Grant recipients traveled broadly, attending events in Canada, in the U.S. and internationally, engaging in work that  impacts their research and teaching. One of the Sessional Travel Grant recipients reported to the Association that, as a sessional instructor, having the opportunity to attend the conference meant being able to experience a broad range of thought-provoking research and conversations that she will bring back to her work with students. She noted that being able to integrate the thinking and perspectives of researchers in her field into her work at the University of Calgary, will help her provide a richer educational experience for the students entrusted to her. Another recipient reported that the conference provided the kind of opportunity to build a career that those on the tenure track often take for granted, and those who piece together careers out of sessional contracts can only wistfully imagine.

The Faculty Association is pleased to help these sessionals with their academic endeavors through this program. But ultimately it is up to universities to better support their contract academic staff. The Association was pleased, through the recent ratification of the Collective Agreement, to convert a number of long-serving, full-time sessionals to ongoing appointments. While this covered the most egregious cases, the Association would like to see more job security for other long-time sessionals.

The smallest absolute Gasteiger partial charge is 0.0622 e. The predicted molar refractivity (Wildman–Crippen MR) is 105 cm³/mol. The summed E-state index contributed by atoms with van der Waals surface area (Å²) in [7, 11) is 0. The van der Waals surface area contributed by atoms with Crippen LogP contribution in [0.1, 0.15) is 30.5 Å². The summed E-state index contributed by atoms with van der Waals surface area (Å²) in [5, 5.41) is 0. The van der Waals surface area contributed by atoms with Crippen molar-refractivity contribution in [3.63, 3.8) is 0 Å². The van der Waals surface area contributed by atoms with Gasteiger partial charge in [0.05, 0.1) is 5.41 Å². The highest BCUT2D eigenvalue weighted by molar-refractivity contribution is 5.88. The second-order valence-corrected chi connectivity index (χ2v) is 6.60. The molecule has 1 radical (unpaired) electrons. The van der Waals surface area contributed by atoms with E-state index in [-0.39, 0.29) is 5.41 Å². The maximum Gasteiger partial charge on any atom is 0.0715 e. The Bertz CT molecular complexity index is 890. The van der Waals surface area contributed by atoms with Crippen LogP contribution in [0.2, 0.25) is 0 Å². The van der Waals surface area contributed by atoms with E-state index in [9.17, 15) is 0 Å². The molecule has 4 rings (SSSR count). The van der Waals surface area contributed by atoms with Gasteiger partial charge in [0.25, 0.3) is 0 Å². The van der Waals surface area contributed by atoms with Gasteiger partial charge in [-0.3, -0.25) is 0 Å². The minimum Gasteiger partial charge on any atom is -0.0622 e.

In March 2013 the Association took a snapshot of its membership which revealed that 22.8% of academic staff at the U of C at that time held sessional positions. Not much has changed over the past year regarding the statistics on the faculty and gender of sessionals. You will find that the number of sessional academic appointments are almost equal to the number of Associate Professors, and they are employed in every corner of the University. In addition, over half of sessionals are female which is in contrast to statistics for ongoing academics.

It is important to emphasize the incredible dedication of these individuals to their jobs since sessionals are highly-qualified individuals who care deeply for the University and their students. The Association has always recognized that the concerns of contract academic staff should be the concerns of us all.  Please let your colleagues and administrators know that the unfair treatment of sessionals at the U of C needs to be resolved.

Next: Sessional Travel Grants available

Comments on provincial budget cuts

by Faculty Association | Comments Off on Comments on provincial budget cuts | Filed in May 2013, President's Message

– By Paul Rogers, Faculty Association President –

Click here to view as a .pdf

Dear Members of the Association: